- Integration and System Testing – This phase combines the modules of the software in a systematic and planned manner. The integration of the modules can no be conducted in one go but require several iterations. Furthermore, system testing is carried out to check whether the software system works as described in the SRS document. The three phases of system testing are- alpha, beta and acceptance testing.
- Delivery and Maintenance – After delivering the product it is analysed for some period to detect and correct the errors which don’t show up in early stages of software, and this is known as maintenance.
Definition of Spiral Model
The spiral model is an evolutionary type of software life cycle model which merges the features of the prototype model and waterfall model. It has the potential for developing the incremental versions of the softwares by implementing the iterativeness of the prototype model and controlled methodical of the linear segmental model. The outcome of the spiral model is the series of the incremental releases of the software.
It is a realistic approach to develop large-scale systems and software. In the core or initial pass of the process, the product specification is formed. In succeeding passes round the spiral, the prototype gets developed. Further then more improved variants of the software get developed. These prototypes are evaluated and validated by customers. It also analyses risk at each pass. The project starts by defining the entry axis points in the spiral model.
It works by dividing the model into framework activities, which are known as task regions. Basically, there are three to six task regions could present such as customer communication, planning, risk analysis, engineering and so on which are described below.
Task regions of Spiral Model
- Customer communication – It must enable effective communication between the various tasks.
- Planning – This region involves all project related activities such as defining resources, timelines, etcetera.
- Risk analysis – The technical and management risks are evaluated in this task.
- Engineering – This task region is modelled for constructing one or more representations of applications executing.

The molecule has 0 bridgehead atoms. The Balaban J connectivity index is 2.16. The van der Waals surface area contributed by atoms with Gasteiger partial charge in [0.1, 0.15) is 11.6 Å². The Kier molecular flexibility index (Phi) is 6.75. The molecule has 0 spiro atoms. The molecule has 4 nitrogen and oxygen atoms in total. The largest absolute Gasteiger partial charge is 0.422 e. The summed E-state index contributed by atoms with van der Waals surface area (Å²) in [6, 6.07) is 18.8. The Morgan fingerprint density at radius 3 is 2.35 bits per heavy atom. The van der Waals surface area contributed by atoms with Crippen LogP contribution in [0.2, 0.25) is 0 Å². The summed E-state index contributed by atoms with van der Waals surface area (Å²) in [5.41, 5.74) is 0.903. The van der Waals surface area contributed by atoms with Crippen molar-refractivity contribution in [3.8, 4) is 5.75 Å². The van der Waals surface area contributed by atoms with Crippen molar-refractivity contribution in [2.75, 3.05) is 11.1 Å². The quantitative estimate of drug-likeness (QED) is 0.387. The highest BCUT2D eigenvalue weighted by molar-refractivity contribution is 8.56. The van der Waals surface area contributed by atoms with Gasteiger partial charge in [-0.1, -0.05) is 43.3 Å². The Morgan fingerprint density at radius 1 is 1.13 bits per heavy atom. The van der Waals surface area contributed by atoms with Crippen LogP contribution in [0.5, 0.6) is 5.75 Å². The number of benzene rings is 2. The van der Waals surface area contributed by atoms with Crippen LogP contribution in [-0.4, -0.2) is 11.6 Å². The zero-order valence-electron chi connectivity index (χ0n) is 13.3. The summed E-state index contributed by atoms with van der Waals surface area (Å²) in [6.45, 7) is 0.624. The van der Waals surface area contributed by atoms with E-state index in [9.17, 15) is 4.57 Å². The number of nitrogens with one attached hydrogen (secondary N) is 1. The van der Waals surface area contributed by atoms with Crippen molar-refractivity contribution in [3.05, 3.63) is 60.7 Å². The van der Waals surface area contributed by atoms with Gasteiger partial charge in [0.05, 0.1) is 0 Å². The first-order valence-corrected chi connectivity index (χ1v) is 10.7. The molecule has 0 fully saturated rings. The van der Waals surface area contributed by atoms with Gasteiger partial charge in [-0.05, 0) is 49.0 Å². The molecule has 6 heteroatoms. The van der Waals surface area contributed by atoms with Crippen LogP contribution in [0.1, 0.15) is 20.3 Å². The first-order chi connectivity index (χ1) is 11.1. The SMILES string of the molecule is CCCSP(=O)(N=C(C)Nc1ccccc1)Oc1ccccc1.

- Construct and release – It carries out all the important tasks needed to build, test, install the application and also provides user support.
- Customer evaluation – This task region obtain customer’s feedback on the basis of customer evaluation and implement it at the installation stage.
Key Differences Between Waterfall Model and Spiral Model
- The waterfall model is analogous to a waterfall which follows a sequential approach for its stages while developing a product. On the contrary, the spiral model is founded on an evolutionary strategy where a spiral is subdivided into several task regions.
- Requirement gathering in both of the models is completely different where waterfall do it once in the whole process. As against, in a spiral model, the requirement can be gathered after each iteration.
- Risks to the product can only be identified at the end of the process in the waterfall model. Conversely, the spiral model recognizes risk at earlier phases of the process which is revised at each iteration too.
- The waterfall model produces the single final product at the end of the process. In contrast, the spiral model generates a rough working product at each iteration.
- Waterfall model is suitable for small systems while spiral is preferred when the large system is developed.
The spiral model is different from waterfall model due to the feature of definite identification of the risk which reduces the chances of failure of the project. On the other hand, the waterfall is quite risky as there are no iterations everything have to be done at once meaning the requirements are gathered, planned, designed, coded, integrated at one time for a software product.